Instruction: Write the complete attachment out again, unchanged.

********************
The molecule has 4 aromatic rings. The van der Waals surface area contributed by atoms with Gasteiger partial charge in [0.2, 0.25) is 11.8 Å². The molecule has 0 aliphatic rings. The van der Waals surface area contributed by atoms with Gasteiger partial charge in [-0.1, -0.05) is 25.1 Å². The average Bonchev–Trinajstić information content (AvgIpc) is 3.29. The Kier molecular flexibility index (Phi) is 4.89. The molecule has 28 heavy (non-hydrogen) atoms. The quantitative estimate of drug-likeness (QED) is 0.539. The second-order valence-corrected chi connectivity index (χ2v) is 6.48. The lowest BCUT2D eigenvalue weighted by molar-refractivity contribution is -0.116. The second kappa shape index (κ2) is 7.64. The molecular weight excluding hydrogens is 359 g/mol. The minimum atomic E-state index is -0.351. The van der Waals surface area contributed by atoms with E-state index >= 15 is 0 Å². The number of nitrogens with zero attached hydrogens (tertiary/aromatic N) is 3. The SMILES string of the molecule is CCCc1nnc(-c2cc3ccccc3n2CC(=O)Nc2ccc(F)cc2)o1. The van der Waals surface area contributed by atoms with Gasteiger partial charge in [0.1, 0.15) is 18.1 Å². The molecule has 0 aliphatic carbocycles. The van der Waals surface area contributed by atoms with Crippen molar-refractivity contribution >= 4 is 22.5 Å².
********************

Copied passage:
The molecule has 4 aromatic rings. The van der Waals surface area contributed by atoms with Gasteiger partial charge in [0.2, 0.25) is 11.8 Å². The molecule has 0 aliphatic rings. The van der Waals surface area contributed by atoms with Gasteiger partial charge in [-0.1, -0.05) is 25.1 Å². The average Bonchev–Trinajstić information content (AvgIpc) is 3.29. The Kier molecular flexibility index (Phi) is 4.89. The molecule has 28 heavy (non-hydrogen) atoms. The quantitative estimate of drug-likeness (QED) is 0.539. The second-order valence-corrected chi connectivity index (χ2v) is 6.48. The lowest BCUT2D eigenvalue weighted by molar-refractivity contribution is -0.116. The second kappa shape index (κ2) is 7.64. The molecular weight excluding hydrogens is 359 g/mol. The minimum atomic E-state index is -0.351. The van der Waals surface area contributed by atoms with E-state index >= 15 is 0 Å². The number of nitrogens with zero attached hydrogens (tertiary/aromatic N) is 3. The SMILES string of the molecule is CCCc1nnc(-c2cc3ccccc3n2CC(=O)Nc2ccc(F)cc2)o1. The van der Waals surface area contributed by atoms with Gasteiger partial charge in [0.1, 0.15) is 18.1 Å². The molecule has 0 aliphatic carbocycles. The van der Waals surface area contributed by atoms with Crippen molar-refractivity contribution >= 4 is 22.5 Å².